…from my last blog and its five tips to kick-start your day, here are another five for the rest of the day, some more serious than others. I hope one or two contribute to a more positive Lockdown Mark 2, as well as life after we emerge. And some great quotes may inspire you and raise a smile .
Life’s too short for daily dusting...do what you enjoy
This is very personal, but my sixth tip is that your home does not need to be cleaned to within an inch of its life. Your hands yes, furniture no. Of course, if you enjoy housework, that’s a totally different matter – move swiftly on to tip 7.
The only positive I take from cleaning is that it counts as physical activity. For example, vacuuming is good for strengthening arms, legs and core muscles. But dusting isn’t great exercise, although it is better than sitting in a chair for hours on end ….
But, I admit I’m with Joan Rivers on housework:-
During these last months, with no one coming inside the house (and being naturally unobservant), my standards have slipped considerably. I’ve found leaving dust to accumulate until you (or your household) can’t ignore the sight of it any longer, provides far greater motivation to clean, as well as greater satisfaction afterwards.
It also gives you time to do something you really enjoy, which, in my opinion, is more important. Time is limited and precious. I don’t imagine anyone at the end of their life regretted spending too little time on housework.
‘May you live every day of your life’ Jonathan Swift.
Luckily, I don’t feel guilty or ashamed – well, perhaps a little. But if someone sees our dust cloud, I’m sure it makes them feel better about the state of their home, so I’m giving joy to others.
And anyway isn’t dirt supposed to be good for you, building up your immune system? And we all need a good immune system right now!
Standards will probably rise once normal life returns but, until then, I will have enjoyed many extra hours in which to chat, read, walk, watch TV or just ‘be’.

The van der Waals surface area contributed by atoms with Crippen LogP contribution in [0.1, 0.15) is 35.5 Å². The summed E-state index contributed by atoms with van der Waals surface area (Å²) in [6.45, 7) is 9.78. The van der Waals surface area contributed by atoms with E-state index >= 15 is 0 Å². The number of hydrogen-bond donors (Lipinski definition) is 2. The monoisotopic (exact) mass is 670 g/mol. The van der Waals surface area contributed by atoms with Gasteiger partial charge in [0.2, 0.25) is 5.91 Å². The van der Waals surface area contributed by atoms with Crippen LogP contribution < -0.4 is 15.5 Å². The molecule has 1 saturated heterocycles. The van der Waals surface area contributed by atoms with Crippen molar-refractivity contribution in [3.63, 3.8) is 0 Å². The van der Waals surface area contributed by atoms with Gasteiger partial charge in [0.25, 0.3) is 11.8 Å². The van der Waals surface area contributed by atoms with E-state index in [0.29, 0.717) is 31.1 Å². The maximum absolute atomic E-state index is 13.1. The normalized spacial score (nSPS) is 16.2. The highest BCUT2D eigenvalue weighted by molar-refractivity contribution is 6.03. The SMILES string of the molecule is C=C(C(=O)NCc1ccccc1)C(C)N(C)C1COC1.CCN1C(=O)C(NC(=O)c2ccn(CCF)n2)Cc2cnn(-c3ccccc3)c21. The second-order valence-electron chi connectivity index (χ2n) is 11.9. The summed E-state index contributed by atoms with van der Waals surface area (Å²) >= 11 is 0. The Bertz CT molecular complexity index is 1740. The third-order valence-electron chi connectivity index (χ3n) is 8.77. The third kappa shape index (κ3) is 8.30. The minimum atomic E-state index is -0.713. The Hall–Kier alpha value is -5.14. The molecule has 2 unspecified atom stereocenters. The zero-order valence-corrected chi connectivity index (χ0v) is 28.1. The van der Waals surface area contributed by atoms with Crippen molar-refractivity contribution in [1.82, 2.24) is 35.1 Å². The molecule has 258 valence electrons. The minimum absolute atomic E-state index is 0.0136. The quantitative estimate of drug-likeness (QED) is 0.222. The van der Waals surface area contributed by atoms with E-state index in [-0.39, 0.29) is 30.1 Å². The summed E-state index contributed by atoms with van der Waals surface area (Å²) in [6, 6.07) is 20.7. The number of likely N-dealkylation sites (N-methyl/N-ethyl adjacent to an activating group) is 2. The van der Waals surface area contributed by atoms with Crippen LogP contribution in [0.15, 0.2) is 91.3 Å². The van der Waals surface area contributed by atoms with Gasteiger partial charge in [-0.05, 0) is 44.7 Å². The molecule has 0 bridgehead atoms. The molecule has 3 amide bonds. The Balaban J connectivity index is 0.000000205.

You need less clothes …so help your local charity shops
Being at home most of the time during this pandemic, I’ve come to accept I have too many clothes, (something my husband has gently been pointing out for several decades). I probably have more than enough to see me out, even if I live to a ripe old age – unless I put on so much weight during lockdown, that I need a whole new wardrobe.
So, I’ve given clothes I rarely wore, now or before lockdown, to our local charity shops. Giving to others is good for you (and is another of my steps for a happier life). Hopefully others will benefit, but I’ve benefited too. I feel better after decluttering, and I now have some space in my cupboards to see what’s left.
And shopping less, I’ve saved money and time, another positive for me, although sadly not for the retail sector.
I’ve also found almost everything is perfectly wearable without ironing these days, if you hang it up or wear non-iron or easy care. Opportunities for an outing of the must-iron ‘posh frock’ have disappeared. And making-up every day isn’t compulsory. More time saved. However, visits to my hairdresser when permitted are essential. Grey is definitely not my colour; I was born to be brown haired.
It’s very tempting to now live in track suit bottoms, even for meetings as no one sees below your waist on Zoom – until you forget and get up for a coffee or loo break! But I actually feel better and more positive when I make a bit of an effort, so I do, from time to time, for my well being and to remind myself of pre-pandemic me. As the days (and my hair) become greyer, I also find wearing brighter colours is hugely cheering. Red is the new black!